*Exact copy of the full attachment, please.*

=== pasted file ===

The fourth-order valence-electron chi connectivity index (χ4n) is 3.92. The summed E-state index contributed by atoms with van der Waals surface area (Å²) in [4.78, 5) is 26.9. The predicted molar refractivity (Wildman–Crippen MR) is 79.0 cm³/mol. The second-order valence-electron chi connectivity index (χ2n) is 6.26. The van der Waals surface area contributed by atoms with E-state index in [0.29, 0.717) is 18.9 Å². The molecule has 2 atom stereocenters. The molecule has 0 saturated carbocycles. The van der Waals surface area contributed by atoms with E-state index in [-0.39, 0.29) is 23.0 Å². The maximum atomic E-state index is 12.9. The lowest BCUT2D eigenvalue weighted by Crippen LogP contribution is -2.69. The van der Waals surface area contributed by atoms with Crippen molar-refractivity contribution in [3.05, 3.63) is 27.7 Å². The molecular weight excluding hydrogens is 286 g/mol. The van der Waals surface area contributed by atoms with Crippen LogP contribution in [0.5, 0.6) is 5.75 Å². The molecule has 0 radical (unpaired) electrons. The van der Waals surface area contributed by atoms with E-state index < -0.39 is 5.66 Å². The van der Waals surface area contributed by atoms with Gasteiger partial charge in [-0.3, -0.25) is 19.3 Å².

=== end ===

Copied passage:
The fourth-order valence-electron chi connectivity index (χ4n) is 3.92. The summed E-state index contributed by atoms with van der Waals surface area (Å²) in [4.78, 5) is 26.9. The predicted molar refractivity (Wildman–Crippen MR) is 79.0 cm³/mol. The second-order valence-electron chi connectivity index (χ2n) is 6.26. The van der Waals surface area contributed by atoms with E-state index in [0.29, 0.717) is 18.9 Å². The molecule has 2 atom stereocenters. The molecule has 0 saturated carbocycles. The van der Waals surface area contributed by atoms with E-state index in [-0.39, 0.29) is 23.0 Å². The maximum atomic E-state index is 12.9. The lowest BCUT2D eigenvalue weighted by Crippen LogP contribution is -2.69. The van der Waals surface area contributed by atoms with Crippen molar-refractivity contribution in [3.05, 3.63) is 27.7 Å². The molecular weight excluding hydrogens is 286 g/mol. The van der Waals surface area contributed by atoms with Crippen LogP contribution in [0.5, 0.6) is 5.75 Å². The molecule has 0 radical (unpaired) electrons. The van der Waals surface area contributed by atoms with E-state index < -0.39 is 5.66 Å². The van der Waals surface area contributed by atoms with Gasteiger partial charge in [-0.3, -0.25) is 19.3 Å².